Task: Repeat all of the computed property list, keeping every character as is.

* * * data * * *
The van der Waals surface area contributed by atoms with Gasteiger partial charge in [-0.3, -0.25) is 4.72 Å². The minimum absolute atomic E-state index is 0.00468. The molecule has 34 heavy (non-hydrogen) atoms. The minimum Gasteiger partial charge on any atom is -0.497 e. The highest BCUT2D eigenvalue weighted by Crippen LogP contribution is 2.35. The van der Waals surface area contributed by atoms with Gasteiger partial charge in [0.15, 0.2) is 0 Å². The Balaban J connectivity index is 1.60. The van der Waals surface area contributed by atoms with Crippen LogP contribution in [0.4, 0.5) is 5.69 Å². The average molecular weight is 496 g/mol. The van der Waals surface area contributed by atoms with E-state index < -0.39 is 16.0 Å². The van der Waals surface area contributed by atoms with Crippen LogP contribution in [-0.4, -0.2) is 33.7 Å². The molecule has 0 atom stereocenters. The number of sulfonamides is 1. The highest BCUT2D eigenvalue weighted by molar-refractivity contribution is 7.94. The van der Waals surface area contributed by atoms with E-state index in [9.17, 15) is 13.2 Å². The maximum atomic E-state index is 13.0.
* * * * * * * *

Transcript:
The van der Waals surface area contributed by atoms with Gasteiger partial charge in [-0.3, -0.25) is 4.72 Å². The minimum absolute atomic E-state index is 0.00468. The molecule has 34 heavy (non-hydrogen) atoms. The minimum Gasteiger partial charge on any atom is -0.497 e. The highest BCUT2D eigenvalue weighted by Crippen LogP contribution is 2.35. The van der Waals surface area contributed by atoms with Gasteiger partial charge in [0.15, 0.2) is 0 Å². The Balaban J connectivity index is 1.60. The van der Waals surface area contributed by atoms with Crippen LogP contribution in [0.4, 0.5) is 5.69 Å². The average molecular weight is 496 g/mol. The van der Waals surface area contributed by atoms with E-state index < -0.39 is 16.0 Å². The van der Waals surface area contributed by atoms with Crippen LogP contribution in [-0.4, -0.2) is 33.7 Å². The molecule has 0 atom stereocenters. The number of sulfonamides is 1. The highest BCUT2D eigenvalue weighted by molar-refractivity contribution is 7.94. The van der Waals surface area contributed by atoms with E-state index in [9.17, 15) is 13.2 Å². The maximum atomic E-state index is 13.0.